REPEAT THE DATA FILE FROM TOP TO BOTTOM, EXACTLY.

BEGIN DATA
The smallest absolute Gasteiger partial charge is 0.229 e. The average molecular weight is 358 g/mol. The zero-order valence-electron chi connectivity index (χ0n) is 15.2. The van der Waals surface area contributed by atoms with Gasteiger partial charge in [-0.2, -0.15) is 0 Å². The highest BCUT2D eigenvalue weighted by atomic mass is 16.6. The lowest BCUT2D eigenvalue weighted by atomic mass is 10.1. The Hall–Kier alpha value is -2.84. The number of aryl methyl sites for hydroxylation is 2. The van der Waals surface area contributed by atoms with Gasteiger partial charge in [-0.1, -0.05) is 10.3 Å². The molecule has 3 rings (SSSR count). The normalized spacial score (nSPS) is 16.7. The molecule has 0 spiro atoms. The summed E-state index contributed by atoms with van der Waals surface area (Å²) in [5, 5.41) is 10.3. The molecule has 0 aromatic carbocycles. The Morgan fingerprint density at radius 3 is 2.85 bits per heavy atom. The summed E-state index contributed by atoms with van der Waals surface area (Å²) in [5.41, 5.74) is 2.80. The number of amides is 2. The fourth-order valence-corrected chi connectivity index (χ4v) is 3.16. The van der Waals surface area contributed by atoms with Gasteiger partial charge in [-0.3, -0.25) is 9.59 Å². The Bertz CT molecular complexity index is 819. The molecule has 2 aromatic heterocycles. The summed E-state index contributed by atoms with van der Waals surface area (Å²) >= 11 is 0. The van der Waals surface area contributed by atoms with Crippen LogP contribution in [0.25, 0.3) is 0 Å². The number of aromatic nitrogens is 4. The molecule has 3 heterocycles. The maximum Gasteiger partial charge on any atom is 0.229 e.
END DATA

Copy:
The smallest absolute Gasteiger partial charge is 0.229 e. The average molecular weight is 358 g/mol. The zero-order valence-electron chi connectivity index (χ0n) is 15.2. The van der Waals surface area contributed by atoms with Gasteiger partial charge in [-0.2, -0.15) is 0 Å². The highest BCUT2D eigenvalue weighted by atomic mass is 16.6. The lowest BCUT2D eigenvalue weighted by atomic mass is 10.1. The Hall–Kier alpha value is -2.84. The number of aryl methyl sites for hydroxylation is 2. The van der Waals surface area contributed by atoms with Gasteiger partial charge in [-0.1, -0.05) is 10.3 Å². The molecule has 3 rings (SSSR count). The normalized spacial score (nSPS) is 16.7. The molecule has 0 spiro atoms. The summed E-state index contributed by atoms with van der Waals surface area (Å²) in [5, 5.41) is 10.3. The molecule has 0 aromatic carbocycles. The Morgan fingerprint density at radius 3 is 2.85 bits per heavy atom. The summed E-state index contributed by atoms with van der Waals surface area (Å²) in [5.41, 5.74) is 2.80. The number of amides is 2. The fourth-order valence-corrected chi connectivity index (χ4v) is 3.16. The van der Waals surface area contributed by atoms with Gasteiger partial charge in [-0.3, -0.25) is 9.59 Å². The Bertz CT molecular complexity index is 819. The molecule has 2 aromatic heterocycles. The summed E-state index contributed by atoms with van der Waals surface area (Å²) >= 11 is 0. The van der Waals surface area contributed by atoms with Crippen LogP contribution in [0.25, 0.3) is 0 Å². The number of aromatic nitrogens is 4. The molecule has 3 heterocycles. The maximum Gasteiger partial charge on any atom is 0.229 e.